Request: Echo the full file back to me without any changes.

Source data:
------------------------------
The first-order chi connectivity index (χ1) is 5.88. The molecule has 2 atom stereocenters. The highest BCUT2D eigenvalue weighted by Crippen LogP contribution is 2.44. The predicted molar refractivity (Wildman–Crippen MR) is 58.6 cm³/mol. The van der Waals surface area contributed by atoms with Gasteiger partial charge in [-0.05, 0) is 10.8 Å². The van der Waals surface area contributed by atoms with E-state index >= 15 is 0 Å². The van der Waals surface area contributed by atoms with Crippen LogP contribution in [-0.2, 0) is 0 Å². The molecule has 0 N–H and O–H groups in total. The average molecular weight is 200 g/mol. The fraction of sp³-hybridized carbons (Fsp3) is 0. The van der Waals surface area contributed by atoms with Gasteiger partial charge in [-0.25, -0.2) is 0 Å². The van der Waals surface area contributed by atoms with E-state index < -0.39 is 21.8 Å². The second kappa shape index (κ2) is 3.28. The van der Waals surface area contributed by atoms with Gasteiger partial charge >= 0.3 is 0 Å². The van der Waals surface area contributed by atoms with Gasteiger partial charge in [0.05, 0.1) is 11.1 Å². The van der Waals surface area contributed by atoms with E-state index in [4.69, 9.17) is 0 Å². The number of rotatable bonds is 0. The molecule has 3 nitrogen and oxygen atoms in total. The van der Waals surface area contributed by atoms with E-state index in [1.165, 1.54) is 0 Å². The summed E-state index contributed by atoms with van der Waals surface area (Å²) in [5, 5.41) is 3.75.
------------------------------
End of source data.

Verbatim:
The first-order chi connectivity index (χ1) is 5.88. The molecule has 2 atom stereocenters. The highest BCUT2D eigenvalue weighted by Crippen LogP contribution is 2.44. The predicted molar refractivity (Wildman–Crippen MR) is 58.6 cm³/mol. The van der Waals surface area contributed by atoms with Gasteiger partial charge in [-0.05, 0) is 10.8 Å². The van der Waals surface area contributed by atoms with E-state index >= 15 is 0 Å². The van der Waals surface area contributed by atoms with Crippen LogP contribution in [-0.2, 0) is 0 Å². The molecule has 0 N–H and O–H groups in total. The average molecular weight is 200 g/mol. The fraction of sp³-hybridized carbons (Fsp3) is 0. The van der Waals surface area contributed by atoms with Gasteiger partial charge in [-0.25, -0.2) is 0 Å². The van der Waals surface area contributed by atoms with E-state index < -0.39 is 21.8 Å². The second kappa shape index (κ2) is 3.28. The van der Waals surface area contributed by atoms with Gasteiger partial charge >= 0.3 is 0 Å². The van der Waals surface area contributed by atoms with Gasteiger partial charge in [0.05, 0.1) is 11.1 Å². The van der Waals surface area contributed by atoms with E-state index in [4.69, 9.17) is 0 Å². The number of rotatable bonds is 0. The molecule has 3 nitrogen and oxygen atoms in total. The van der Waals surface area contributed by atoms with E-state index in [1.165, 1.54) is 0 Å². The summed E-state index contributed by atoms with van der Waals surface area (Å²) in [5, 5.41) is 3.75.